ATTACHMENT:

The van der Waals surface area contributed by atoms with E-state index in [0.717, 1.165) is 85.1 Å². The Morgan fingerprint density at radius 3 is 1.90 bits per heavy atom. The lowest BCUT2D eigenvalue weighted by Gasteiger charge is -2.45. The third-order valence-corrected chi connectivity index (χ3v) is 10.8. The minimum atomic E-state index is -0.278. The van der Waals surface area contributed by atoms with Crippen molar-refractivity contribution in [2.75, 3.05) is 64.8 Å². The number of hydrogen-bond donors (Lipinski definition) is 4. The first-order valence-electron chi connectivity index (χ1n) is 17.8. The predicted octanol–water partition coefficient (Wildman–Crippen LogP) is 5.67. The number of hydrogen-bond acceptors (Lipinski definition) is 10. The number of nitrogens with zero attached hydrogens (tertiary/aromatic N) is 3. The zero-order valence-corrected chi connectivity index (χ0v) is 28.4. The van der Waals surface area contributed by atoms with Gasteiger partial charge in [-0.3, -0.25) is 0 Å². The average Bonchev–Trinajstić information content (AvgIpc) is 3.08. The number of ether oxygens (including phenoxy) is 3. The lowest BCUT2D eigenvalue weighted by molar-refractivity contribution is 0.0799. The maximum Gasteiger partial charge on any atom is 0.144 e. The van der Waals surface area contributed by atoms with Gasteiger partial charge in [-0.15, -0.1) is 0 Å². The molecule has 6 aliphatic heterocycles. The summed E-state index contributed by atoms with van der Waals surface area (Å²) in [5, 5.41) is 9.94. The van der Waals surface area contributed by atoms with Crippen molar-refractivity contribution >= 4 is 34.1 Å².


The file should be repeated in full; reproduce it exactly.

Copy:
The van der Waals surface area contributed by atoms with E-state index in [0.717, 1.165) is 85.1 Å². The Morgan fingerprint density at radius 3 is 1.90 bits per heavy atom. The lowest BCUT2D eigenvalue weighted by Gasteiger charge is -2.45. The third-order valence-corrected chi connectivity index (χ3v) is 10.8. The minimum atomic E-state index is -0.278. The van der Waals surface area contributed by atoms with Crippen molar-refractivity contribution in [2.75, 3.05) is 64.8 Å². The number of hydrogen-bond donors (Lipinski definition) is 4. The first-order valence-electron chi connectivity index (χ1n) is 17.8. The predicted octanol–water partition coefficient (Wildman–Crippen LogP) is 5.67. The number of hydrogen-bond acceptors (Lipinski definition) is 10. The number of nitrogens with zero attached hydrogens (tertiary/aromatic N) is 3. The zero-order valence-corrected chi connectivity index (χ0v) is 28.4. The van der Waals surface area contributed by atoms with Gasteiger partial charge in [-0.3, -0.25) is 0 Å². The average Bonchev–Trinajstić information content (AvgIpc) is 3.08. The number of ether oxygens (including phenoxy) is 3. The lowest BCUT2D eigenvalue weighted by molar-refractivity contribution is 0.0799. The maximum Gasteiger partial charge on any atom is 0.144 e. The van der Waals surface area contributed by atoms with Gasteiger partial charge in [-0.15, -0.1) is 0 Å². The molecule has 6 aliphatic heterocycles. The summed E-state index contributed by atoms with van der Waals surface area (Å²) in [5, 5.41) is 9.94. The van der Waals surface area contributed by atoms with Crippen molar-refractivity contribution >= 4 is 34.1 Å².